The institution will provide a quality mathematical education for our students by hiring and maintaining qualified faculty. | Faculty who teach college level math courses will have at least a Master's degree in field or a related field with 18 college credits in mathematics. Exception: A hire done in coordination with staff development. | All math instructors have MS degree in the field or a related field with 18 credits in field. | 100% compliance among full time faculty 2000 to 2002. | Maintain the status quo. A goal of, for example, 100% PhDs would not necessarily be appropriate especially in the lower level math courses. |

The original first column entry was, "*The institution will provide a quality mathematical education*," and was listed as a division goal. This is now attributed as an institutional outcome.

I will now tackle some questions that come to my mind at this point.

Should an institutional outcome include division specific language such as the word *mathematical* in an institutional outcome? Doesn't this preclude other divisions from meeting the objective? No, just as all courses in a division will not meet each and every division level outcome, not all divisions will meet each and every institutional outcome.

Why not drop the word *mathematical* from the institutional outcome and make the outcome more general? I would argue that in requiring all majors to complete a general education core, the institution has stated that there are some subject areas that transcend divisions and majors. These are subjects are in areas such as mathematics, science, English, and social science. The institution is, by demanding a general education core, placing value on specific areas. Hence institution wide outcomes for these areas should exist.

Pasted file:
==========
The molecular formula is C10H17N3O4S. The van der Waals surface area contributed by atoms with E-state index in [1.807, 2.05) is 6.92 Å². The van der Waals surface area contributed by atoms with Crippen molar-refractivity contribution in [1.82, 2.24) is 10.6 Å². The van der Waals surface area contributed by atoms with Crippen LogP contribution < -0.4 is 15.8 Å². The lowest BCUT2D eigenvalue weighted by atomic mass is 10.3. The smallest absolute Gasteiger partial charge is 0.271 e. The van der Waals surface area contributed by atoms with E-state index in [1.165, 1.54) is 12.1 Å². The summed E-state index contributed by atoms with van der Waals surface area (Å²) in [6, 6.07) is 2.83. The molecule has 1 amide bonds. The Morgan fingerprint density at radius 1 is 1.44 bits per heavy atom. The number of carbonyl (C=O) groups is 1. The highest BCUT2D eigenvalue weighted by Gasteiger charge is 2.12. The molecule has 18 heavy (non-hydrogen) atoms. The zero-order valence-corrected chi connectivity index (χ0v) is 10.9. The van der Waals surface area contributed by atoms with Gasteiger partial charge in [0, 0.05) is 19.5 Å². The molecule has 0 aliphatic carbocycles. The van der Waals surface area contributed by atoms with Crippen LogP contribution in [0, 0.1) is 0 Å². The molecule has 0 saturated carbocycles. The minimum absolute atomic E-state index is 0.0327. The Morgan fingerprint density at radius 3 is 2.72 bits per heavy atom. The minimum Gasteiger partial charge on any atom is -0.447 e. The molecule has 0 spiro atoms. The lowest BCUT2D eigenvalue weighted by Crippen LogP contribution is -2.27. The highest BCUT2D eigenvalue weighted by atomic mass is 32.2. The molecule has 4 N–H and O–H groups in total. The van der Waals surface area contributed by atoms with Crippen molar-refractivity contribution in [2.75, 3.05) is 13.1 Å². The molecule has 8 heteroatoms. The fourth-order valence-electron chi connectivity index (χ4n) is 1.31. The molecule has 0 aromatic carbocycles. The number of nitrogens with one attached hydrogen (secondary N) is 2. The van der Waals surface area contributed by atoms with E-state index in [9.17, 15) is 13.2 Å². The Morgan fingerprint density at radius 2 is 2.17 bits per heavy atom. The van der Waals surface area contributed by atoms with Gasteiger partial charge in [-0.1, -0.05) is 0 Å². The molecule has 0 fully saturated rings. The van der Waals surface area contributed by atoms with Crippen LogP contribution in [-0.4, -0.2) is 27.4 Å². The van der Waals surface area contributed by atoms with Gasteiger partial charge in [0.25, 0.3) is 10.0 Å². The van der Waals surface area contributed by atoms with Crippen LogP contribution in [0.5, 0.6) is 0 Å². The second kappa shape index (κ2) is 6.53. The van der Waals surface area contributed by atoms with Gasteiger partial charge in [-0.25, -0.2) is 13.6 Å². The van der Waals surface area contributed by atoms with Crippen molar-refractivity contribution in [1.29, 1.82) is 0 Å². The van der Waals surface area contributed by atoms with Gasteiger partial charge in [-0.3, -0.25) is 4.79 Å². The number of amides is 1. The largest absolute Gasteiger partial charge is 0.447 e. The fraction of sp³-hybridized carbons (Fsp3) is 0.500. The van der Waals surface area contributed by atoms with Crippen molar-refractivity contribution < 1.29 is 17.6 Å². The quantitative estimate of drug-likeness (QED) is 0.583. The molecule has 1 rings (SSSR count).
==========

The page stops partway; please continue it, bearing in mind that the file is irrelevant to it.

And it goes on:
Why is this being placed at the institutional level? Isn't this really a division level issue only? No, and for two reasons. The first is tied to the above paragraph: the general education core crosses all division and major boundaries. The second is unique to this outcome: only the President can hire faculty. Thus any outcome that impinges on hiring impinges on the President. The President is by definition an institutional level office.

Won't this lead to there being too many institutional indicators? Just as courses will be specifying every skill required by that course, so to the College will be specifying what could run into the hundreds of outcomes. The number of outcomes is not necessarily a problem. Managing and evaluating those outcomes might be a problem, but not necessarily. Consider the above example. The measurement is done by the division not the institution. The division reports on whether it is meeting the institutional outcome. I suspect this will be true of many institutional outcomes. Like our once-upon-a-time program health indicators, reports on this sort of institutional outcome will be reported out of the divisions. The load of evaluating the institutional outcomes will not necessarily all fall on one person.

Note that Type I outcomes (or indicators if you like) do not usually percolate down into the course outlines. This a key feature of these outcomes. They are developed, in all likelihood, by the division chair in coordination with others in administration. They are then monitored by either the division chair or a higher level administrator.

There is one other odd aspect to Type I indicators. Type I indicators generate, from the bottom up, specific institutional outcomes. In writing the above, I have effectively committed the institution to hiring and maintaining qualified mathematics faculty. This will be one of the likely results of this process: to some extent the divisions will be telling the institution what outcomes the institution needs to achieve.